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Rflect


Time to Reflect


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England won the Six Nations with something to spare and showed a lot of good rugby. Sports writer James Mckay-Mount takes a look back at England’s tournament.


WITH the world cup only a few months away the Six Nations is a good chance to gauge the progress that our teams have made since the last one. It’s a bit of a mixed bag and in some cases the progress could be said to be positively backward.


England have won a Six Nations for the first time since 2003 but in the end they only limped over the finishing line. On the final day,


Wales were still in with a chance to win the tournament but in the end, they never really looked like beating France who came out after their historic loss to Italy and showed the rugby world that they are still the team to beat in the Northern Hemisphere.


Martin Johnson will be happy with the way that England started the Six Nations. Against Wales they looked dangerous with ball in hand. The defence was outstanding, a wall of white set to frustrate and break every Welsh attack.


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Against Italy they dominated and made the Italians look bereft of ideas. They cut Italy to shreds and the Foden Ashton combination proved merciless in routing the Italians who, after coming so close against Ireland, must have wondered what happened.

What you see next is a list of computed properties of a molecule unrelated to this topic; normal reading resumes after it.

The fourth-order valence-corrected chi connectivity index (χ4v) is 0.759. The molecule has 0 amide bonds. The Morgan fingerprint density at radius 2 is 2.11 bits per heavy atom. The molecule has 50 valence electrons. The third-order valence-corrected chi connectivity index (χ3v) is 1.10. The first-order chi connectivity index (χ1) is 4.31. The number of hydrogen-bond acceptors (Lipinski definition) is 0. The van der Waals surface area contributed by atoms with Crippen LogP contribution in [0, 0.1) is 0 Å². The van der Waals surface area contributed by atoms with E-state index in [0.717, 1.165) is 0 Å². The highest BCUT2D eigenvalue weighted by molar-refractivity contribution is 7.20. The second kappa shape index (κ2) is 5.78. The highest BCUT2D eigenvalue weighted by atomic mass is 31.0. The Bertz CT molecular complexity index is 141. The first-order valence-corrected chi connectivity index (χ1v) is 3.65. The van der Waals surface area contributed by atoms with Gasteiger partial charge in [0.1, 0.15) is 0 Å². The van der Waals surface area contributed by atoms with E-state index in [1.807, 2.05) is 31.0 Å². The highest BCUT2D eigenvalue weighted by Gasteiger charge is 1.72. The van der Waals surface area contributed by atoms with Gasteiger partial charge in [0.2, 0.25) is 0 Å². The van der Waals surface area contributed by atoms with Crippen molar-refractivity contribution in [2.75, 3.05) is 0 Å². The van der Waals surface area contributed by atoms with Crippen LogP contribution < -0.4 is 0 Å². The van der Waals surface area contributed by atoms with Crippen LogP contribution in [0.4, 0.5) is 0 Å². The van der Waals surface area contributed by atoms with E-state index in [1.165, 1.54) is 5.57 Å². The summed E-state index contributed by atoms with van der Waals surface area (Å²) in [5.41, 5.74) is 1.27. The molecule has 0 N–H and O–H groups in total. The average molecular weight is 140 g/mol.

The nerves were tested against


France but they came through with just enough to do the job. Then came Scotland, who played their best rugby of the tournament but again England had just enough to scrape through.


Ireland put England to the sword in the final game of the tournament. This leaves us with the question, what happened? Why did England start so well and fade towards the end? It’s a controversial question; but are England that much better than the other Six Nations teams, or did the other teams merely play very badly?


The last weekend might leave one to draw the conclusion that Ireland and France were just sleeping and hadn’t quite woken up in the tournament. Both teams had received all the motivation they needed in their previous matches. Ireland with a try that shouldn’t have been and France with the biggest upset since the Six Nations began. Well they woke up ok and England went from being odds on for the Grand Slam to crying in a corner waiting for the big boys to go away.


The answer will no doubt come out in the world cup warm up games, but it will certainly leave Martin Johnson with plenty to think about. In public, he has been very positive but in private he must be wondering if his 2011 Six Nations win was built on sand.


By James Mckay-Mount


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